Althought sub-Saharan Africa has 5 of the 10 most quickly developing countries, they still lag very far behind the rest of the world in quality of living. Somalia, Chad and Suda are the most failed states on Earth, in order. The governments are unable to protect/provide for their people, brain drains suck the great minds to more developed countries, income inequalities ravage the nations, basic human rights are denied and the economies are pathetic. Overall, it is a sad story as many of these African nations also suffer from drought, famine and massive food shortages.
Kenny Dominguez's curator insight, November 29, 2013 4:11 PM

 I wonder why it is difficult for states to be formed. I would think it would be great because the village people won’t be forced to make big decisions they can just hire someone to do it for them. But in the other hand there would be other people who will make it difficult for them and will ruin it for everyone else. Becoming a state can change there live. They should have approved to become a state.

Rescooped by diana buja from Geography Education
Scoop.it!

Will Ethiopian dam dry up the Nile?

Will Ethiopian dam dry up the Nile? | Africa and Beyond | Scoop.it

"Construction of the Grand Ethiopian Renaissance Dam (known as Gerd) is now about 30% complete.  Once completed, in three years, it will be Africa's largest hydropower dam, standing some 170m (558ft) tall."


Via Seth Dixon
diana buja's insight:

Egypt and Sudan have their own considerations in this dam issue.  Here in Burundi all countries that share the Nile watershed  - Burundi being the most southern point - meet regularly here to discuss these and related issues, though how  their respective politicians / governments act may be a different question.

more...
Albert Jordan's curator insight, April 1, 2014 3:06 PM

In an area fraught with political instability, non state actors, and rebel groups all too willing to fight for power and the wealth that comes from it - it will be interesting to see how the conflicts shift over time as this dam gets closer to completion. Will Egypt attempt to sabotage it or will they take a more diplomatic approach and try to work with the Ethiopian government diplomatically again?  Perhaps Egypt will whisper in to the ear of Sudan or the various "rebel" groups in the region, considering diplomatic means have apparently failed so far. With Sudan's use of the Blue River also going to be affected by Ethiopia's damming, it will be interesting to see if a cooperation between Egypt and Sudan occurs. Perhaps Ethiopia would like to see a deeper conflict between Sudan and South Sudan, keeping their affected neighbor off balance.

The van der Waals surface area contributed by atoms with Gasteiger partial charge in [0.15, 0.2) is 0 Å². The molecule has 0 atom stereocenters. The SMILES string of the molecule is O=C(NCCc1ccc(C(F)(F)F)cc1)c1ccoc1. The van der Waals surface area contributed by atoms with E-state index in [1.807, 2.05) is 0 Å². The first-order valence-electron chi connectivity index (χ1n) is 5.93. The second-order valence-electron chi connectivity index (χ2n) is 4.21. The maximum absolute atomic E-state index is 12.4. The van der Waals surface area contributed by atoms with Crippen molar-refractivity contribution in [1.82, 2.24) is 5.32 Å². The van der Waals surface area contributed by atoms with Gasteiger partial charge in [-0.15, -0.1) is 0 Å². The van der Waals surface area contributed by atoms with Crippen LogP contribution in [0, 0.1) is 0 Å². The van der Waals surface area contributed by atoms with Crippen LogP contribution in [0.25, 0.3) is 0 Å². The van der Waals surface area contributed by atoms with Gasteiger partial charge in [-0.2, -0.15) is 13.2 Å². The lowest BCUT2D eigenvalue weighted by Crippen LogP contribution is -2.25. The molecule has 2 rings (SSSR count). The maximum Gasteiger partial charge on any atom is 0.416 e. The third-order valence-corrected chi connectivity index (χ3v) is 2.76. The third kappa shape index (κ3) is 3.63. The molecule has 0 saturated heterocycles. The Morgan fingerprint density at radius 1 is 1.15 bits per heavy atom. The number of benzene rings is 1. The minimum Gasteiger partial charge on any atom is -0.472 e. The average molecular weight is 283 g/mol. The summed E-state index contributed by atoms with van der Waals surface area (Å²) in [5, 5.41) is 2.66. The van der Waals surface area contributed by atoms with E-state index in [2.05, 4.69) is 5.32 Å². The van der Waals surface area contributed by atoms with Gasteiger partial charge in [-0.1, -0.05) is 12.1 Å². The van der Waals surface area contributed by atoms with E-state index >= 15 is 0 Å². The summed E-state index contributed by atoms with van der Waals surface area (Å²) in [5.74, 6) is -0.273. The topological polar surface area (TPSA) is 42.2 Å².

Tracy Galvin's curator insight, April 16, 2014 6:47 PM

It is extremely difficult to divide a river. The Ethiopians will benefit immensely from this project but the Egyptians could lose everything if the Nile dries up. This is going to be a difficult problem to solve.

Jess Deady's curator insight, May 4, 2014 3:45 PM

There is no way the whole Nile river is going to be dried up because of this damn. Ethiopia won't let that happen. To say that the river is going to have the same amount of water in it, thats not going to happen. Obviously the Gerd is going to have a huge impact on the water supply of the Nile but it definitely isn't going to dry up the whole thing!

Rescooped by diana buja from Geography Education
Scoop.it!

No, a nation’s geography is not its destiny

No, a nation’s geography is not its destiny | Africa and Beyond | Scoop.it
One of the most widely accepted alternative theories of world inequality is the geography hypothesis, which claims that the great divide between rich and poor countries is created by geographical differences.

 

This article is an excerpt of the forthcoming book "Why Nations Fail" that should serve as an ideological counterweight to the book "Guns, Germs and Steel."  The authors argue that the wealth of a country is most closely correlated with the degree to which the average person shares in the overall growth of its economy, meaning that political institutions are more relevant to economic success and development than physical geographic resources. 

 

For more on this upcoming book and it's hypothesis see this NY Times review: http://www.nytimes.com/2012/03/18/magazine/why-countries-go-bust.html


Via Seth Dixon
more...
No comment yet.